Somewhere over the rainbow: a profile of Maurice Williamson

My Thinks are profiling the movers and shakers this election. Today we had the opportunity to walk and talk with one of the finest transport ministers New Zealand has ever seen – leader of the rainbow nation Maurice Williamson.

We caught up with Maurice at his Pakuranga house.

My Thinks: Thank you for agreeing to speak to us Mr Williamson.

Maurice Williamson: (on phone), no, no! I will not stand for this. I am a minister of the crown. The rules say you must do what I tell you to (pause) what rules? The rules of life! (ends call). A happy rainbow morning to you my friend. Tea?

MT: We are already graced with tea, sir. Your maid brought it.

MW: Ahhhh yes. The maid. Very good of her (phone rings) excuse me. Hello…. yes, this is he (pause) I’m not sure if I can. Look… let me make a few calls and I’ll get back to you. (speed dials number on phone) Hello… yes, that’s right, I recognise your voice as well Katherine. Could you put me through to Malcolm please (slight pause) indeed… very revealing… (another pause) Malcolm! How the hell are you. Cabinet minister Maurice Williamson here (pause) Yes. Yes I am. Are you busy (slight pause) well not to worry, this will only take a couple of minutes. Look I’ve just had a call from…  (looks up at journalist) …someone close to the “milk.” They’re saying there’s some issue with the… (long pause with lots of nodding and “mm-hmm-ing” from MW throughout) …and you’ll do that for me Malcolm? Really? Ok, but just remember, I never asked you to do anything for me. (turns back to MT) So you’ve been here a while. What are you?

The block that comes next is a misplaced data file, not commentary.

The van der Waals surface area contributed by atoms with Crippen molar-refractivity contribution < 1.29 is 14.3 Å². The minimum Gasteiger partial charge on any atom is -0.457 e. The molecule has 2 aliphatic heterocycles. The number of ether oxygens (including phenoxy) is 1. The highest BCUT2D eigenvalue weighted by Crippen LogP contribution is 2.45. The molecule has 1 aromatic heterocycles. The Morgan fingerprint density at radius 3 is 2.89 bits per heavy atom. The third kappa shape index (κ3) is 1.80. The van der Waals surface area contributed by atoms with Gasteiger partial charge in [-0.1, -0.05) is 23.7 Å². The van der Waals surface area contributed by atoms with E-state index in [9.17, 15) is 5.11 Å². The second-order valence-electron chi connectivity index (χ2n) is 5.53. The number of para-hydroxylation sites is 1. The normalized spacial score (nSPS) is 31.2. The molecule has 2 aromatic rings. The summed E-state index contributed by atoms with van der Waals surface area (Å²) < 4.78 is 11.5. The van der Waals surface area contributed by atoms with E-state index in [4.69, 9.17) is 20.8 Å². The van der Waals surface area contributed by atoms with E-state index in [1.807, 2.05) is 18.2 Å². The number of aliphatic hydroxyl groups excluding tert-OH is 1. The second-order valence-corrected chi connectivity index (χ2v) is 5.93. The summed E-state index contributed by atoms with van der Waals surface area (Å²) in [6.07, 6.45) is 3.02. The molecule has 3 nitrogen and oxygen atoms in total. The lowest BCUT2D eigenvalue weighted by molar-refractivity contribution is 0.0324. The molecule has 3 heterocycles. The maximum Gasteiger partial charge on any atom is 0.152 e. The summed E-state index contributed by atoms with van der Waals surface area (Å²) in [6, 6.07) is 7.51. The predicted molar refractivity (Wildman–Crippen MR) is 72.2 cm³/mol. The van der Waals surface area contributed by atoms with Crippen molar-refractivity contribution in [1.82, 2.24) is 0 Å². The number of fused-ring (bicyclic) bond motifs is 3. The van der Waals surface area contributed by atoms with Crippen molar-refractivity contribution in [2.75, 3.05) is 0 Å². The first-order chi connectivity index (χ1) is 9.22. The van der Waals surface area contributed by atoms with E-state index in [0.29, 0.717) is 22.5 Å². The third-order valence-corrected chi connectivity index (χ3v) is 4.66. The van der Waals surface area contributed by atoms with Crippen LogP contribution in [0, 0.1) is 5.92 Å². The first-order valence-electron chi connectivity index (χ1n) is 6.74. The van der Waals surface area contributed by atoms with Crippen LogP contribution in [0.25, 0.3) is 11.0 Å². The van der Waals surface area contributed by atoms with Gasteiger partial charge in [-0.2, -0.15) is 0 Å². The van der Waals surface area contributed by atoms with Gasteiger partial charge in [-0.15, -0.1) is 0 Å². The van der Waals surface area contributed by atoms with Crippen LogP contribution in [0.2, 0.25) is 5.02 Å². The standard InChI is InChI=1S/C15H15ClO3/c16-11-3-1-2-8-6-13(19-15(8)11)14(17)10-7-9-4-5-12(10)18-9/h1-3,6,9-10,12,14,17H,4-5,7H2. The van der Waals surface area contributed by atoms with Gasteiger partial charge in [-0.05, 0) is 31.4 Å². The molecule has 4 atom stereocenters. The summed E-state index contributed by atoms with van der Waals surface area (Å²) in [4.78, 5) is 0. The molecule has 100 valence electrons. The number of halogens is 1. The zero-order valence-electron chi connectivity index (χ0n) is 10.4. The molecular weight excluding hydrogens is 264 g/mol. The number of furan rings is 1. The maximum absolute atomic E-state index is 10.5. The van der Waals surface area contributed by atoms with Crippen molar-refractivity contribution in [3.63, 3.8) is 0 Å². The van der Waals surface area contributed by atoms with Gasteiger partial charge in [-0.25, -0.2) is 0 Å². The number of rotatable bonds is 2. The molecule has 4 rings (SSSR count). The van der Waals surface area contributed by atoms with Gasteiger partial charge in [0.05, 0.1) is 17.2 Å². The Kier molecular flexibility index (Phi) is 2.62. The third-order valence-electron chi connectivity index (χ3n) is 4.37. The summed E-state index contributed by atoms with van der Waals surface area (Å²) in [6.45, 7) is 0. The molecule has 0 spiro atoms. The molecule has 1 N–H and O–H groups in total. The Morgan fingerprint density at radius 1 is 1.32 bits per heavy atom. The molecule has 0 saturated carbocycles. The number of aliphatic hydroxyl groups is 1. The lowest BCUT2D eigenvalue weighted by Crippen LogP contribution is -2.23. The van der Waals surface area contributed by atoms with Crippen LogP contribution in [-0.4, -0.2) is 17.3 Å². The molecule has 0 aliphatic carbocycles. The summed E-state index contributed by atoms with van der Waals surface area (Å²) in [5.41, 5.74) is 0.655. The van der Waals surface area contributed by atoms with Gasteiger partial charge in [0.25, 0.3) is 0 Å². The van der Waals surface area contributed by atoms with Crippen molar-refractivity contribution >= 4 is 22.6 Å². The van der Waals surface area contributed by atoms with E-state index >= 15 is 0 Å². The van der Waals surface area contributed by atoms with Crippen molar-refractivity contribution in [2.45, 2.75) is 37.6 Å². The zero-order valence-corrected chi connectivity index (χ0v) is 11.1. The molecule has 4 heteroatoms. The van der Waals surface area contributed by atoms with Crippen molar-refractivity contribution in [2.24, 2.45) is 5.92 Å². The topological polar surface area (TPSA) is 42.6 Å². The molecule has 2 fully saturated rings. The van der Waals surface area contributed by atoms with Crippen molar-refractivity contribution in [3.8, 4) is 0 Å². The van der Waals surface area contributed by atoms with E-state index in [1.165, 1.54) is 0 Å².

MT: I’m here to profile you for a blog. We’re profiling a lot of MPs this year. You were next on our list.

MW: Who was before me?

MT: Bill English.

MW: (head in hands) not him. Do you know he just wants to be a list MP now? Nice job if you can get it. I’m still hacking away at constituents every Friday at 10am. Oh it’s just like… they’re so ordinary and I’m from National. We don’t mix with the ordinaries.

MT: So you’ve had a really impressive last twelve months. Your speech to parliament on the same-sex marriage bill went viral and turned you into an international sensation.

MW: Yes. The greatest day of my life.

MT: So where to next for you? Are you going to take up any more causes?

MW: I have a number of irons in the fire. At the moment I’m fighting in the corner of a recent immigrant to our nation who’s being persecuted for his beliefs.

MT: That sounds fantastic.

MW: Yes it is. He’s really in a tight spot and I’ve been doing my… (phone rings and is answered) …hello? What do you mean I’m in the papers? (pause) But I was only helping (pause) …I said I was only… (long pause as slow realisation dawns on face of minister) …so you’re saying the public thinks I’ve misused my position as a minister… (pause) …but what about Judith? (pause) …I see… well you don’t know that I don’t want to run for leader! (slight pause as loud laughing can be heard on other end of phone) But I… (pause, more laughing) …I… (pause) …yes… yes… yes… yes, of course Prime Minister… I’ll make it look like my decision. (pause) See you at the cabinet meeti… oh… um… I’ll see you soon (long uninterrupted pause, no laughing). 

MT: That didn’t sound good.

MW: No. I’ve just been resigned.

MT: So you’re not a minister any more?

MW: No. Not any more.

MT: Ok then… thanks for your time (walks out quickly).



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